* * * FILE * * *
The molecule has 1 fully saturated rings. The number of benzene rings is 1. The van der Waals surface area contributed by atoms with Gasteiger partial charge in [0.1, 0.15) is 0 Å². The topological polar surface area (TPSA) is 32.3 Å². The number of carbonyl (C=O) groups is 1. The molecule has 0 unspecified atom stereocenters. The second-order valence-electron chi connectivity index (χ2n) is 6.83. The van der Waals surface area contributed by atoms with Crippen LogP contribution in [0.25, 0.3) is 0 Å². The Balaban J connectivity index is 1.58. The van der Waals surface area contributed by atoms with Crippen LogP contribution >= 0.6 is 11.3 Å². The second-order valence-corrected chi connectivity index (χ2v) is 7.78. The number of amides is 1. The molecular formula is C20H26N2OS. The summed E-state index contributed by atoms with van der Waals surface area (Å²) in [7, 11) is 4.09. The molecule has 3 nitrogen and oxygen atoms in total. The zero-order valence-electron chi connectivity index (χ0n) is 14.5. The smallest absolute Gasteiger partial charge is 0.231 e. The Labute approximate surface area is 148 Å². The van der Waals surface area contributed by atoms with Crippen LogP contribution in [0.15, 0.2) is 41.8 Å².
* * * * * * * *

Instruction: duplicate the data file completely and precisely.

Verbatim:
The molecule has 1 fully saturated rings. The number of benzene rings is 1. The van der Waals surface area contributed by atoms with Gasteiger partial charge in [0.1, 0.15) is 0 Å². The topological polar surface area (TPSA) is 32.3 Å². The number of carbonyl (C=O) groups is 1. The molecule has 0 unspecified atom stereocenters. The second-order valence-electron chi connectivity index (χ2n) is 6.83. The van der Waals surface area contributed by atoms with Crippen LogP contribution in [0.25, 0.3) is 0 Å². The Balaban J connectivity index is 1.58. The van der Waals surface area contributed by atoms with Crippen LogP contribution >= 0.6 is 11.3 Å². The second-order valence-corrected chi connectivity index (χ2v) is 7.78. The number of amides is 1. The molecular formula is C20H26N2OS. The summed E-state index contributed by atoms with van der Waals surface area (Å²) in [7, 11) is 4.09. The molecule has 3 nitrogen and oxygen atoms in total. The zero-order valence-electron chi connectivity index (χ0n) is 14.5. The smallest absolute Gasteiger partial charge is 0.231 e. The Labute approximate surface area is 148 Å². The van der Waals surface area contributed by atoms with Crippen LogP contribution in [0.15, 0.2) is 41.8 Å².